One of New Zealand's biggest security firms is calling for its staff, and police officers, to carry guns.
The call comes at a difficult time after 20 children were killed by gunman Adam Lanza in the US town of Newtown yesterday.
But Damian Waters, general manager of transtasman security giant Armaguard, said there had been six times as many attacks on Kiwi security vans and personnel than in Australia in the past three years.
Waters, whose company operates in New Zealand as ACM, said it was not his place to comment on the tragedy in Connecticut, but he firmly believed officials should be armed in New Zealand.
"The question of whether the police or the cash-in-transit industry in New Zealand having the option of being licensed to carry weapons should be considered in a New Zealand context in terms of what is best for the safety of New Zealanders."
Melbourne-based Waters revealed 36 of his Kiwi cash-in-transit operations have been hit in the past three years, compared to just six in Australia.
"In the interests of public safety we feel it is important to note New Zealand has a very high rate of armed robbery compared to our Australian operations, where both police and our guards are armed."
Waters said the final straw was two weeks ago when a guard had a shotgun thrust in his face by two hooded men outside a Westpac bank in Auckland's Dominion Rd. The guard swung a bag containing a reported $200,000 into an armed vehicle, leaving the would-be thieves empty-handed.
In February, terrified lunchtime shoppers fled for their lives in Auckland's busy Victoria St as a gun-toting thief wearing a balaclava held up two Armaguard security men as they were restocking an ATM machine. The thug escaped in a waiting car that sped through a busy Queen St intersection.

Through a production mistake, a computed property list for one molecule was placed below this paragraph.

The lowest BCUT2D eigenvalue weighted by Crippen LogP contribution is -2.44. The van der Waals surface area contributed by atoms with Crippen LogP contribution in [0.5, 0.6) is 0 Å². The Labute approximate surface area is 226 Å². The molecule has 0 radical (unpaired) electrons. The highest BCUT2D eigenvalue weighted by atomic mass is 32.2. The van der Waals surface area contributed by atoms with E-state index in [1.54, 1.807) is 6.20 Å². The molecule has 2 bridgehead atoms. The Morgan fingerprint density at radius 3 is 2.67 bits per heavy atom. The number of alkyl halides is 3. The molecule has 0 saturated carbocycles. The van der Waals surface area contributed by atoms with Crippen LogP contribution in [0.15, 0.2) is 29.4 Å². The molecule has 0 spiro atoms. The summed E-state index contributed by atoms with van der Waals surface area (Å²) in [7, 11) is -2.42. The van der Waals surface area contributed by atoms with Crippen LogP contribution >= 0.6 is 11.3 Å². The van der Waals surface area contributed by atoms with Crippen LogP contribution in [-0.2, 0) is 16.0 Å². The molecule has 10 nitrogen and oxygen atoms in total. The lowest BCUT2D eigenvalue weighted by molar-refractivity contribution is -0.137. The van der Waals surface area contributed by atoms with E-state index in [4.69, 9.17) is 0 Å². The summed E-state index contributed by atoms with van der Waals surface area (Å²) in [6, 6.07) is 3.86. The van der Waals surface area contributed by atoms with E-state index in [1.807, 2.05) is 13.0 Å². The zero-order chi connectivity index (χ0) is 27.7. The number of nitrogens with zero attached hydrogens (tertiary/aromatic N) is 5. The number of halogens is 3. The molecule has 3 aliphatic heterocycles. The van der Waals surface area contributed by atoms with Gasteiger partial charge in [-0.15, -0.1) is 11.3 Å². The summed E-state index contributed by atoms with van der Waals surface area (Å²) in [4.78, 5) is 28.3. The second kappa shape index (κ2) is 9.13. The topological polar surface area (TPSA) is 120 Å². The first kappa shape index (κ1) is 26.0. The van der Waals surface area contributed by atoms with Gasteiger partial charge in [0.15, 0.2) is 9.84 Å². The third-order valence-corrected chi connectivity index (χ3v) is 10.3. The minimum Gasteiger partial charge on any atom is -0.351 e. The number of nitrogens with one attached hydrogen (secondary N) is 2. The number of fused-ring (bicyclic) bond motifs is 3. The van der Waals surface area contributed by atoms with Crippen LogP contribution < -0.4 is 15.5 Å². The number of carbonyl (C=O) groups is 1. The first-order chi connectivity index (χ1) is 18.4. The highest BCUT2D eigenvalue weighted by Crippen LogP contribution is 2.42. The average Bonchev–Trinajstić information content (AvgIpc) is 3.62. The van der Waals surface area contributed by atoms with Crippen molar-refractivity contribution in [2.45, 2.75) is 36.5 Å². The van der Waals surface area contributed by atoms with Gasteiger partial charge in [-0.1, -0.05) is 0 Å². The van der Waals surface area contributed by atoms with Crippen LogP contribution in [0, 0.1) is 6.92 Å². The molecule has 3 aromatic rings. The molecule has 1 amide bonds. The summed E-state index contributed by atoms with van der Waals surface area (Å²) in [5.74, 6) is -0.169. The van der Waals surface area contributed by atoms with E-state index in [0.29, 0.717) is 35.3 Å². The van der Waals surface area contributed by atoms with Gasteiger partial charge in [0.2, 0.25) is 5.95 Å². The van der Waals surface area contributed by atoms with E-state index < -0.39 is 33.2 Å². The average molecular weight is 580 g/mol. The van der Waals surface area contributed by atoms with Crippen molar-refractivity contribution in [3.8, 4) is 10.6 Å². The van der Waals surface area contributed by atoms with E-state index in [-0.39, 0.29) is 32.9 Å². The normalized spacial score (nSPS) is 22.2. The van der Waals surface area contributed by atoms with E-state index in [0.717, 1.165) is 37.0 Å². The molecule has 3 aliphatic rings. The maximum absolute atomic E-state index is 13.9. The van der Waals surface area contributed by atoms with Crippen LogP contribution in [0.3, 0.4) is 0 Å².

There are about 15,000 licensed professionals in New Zealand's multimillion-dollar security industry.
NZ Police Association president Greg O'Connor said he was "stunned" by the high number of armed robberies on security vans and guards.
"Why wait until a disaster happens and a robbery goes really wrong before we act?" O'Connor said. "It is time officers were given guns on their hips in order to quickly react to situations like this they might come across."
However, New Zealand police bosses are resisting the call to arms.
"The Police Commissioner has made it clear he does not see any need for general arming of New Zealand police at this time," a police spokesman said. "We work closely with a range of business sector partners to identify opportunities to prevent and reduce crime. This includes the security industry through the NZ Security Association."
Security Association executive officer Greg Watts believed armed police wouldn't deter armed robbers.
He said new technology and updating existing security procedures would be more effective.
Victim Support manager Kathryn Lawlor said guards could suffer long-term trauma.
"The experience can alter people's beliefs and values about the world."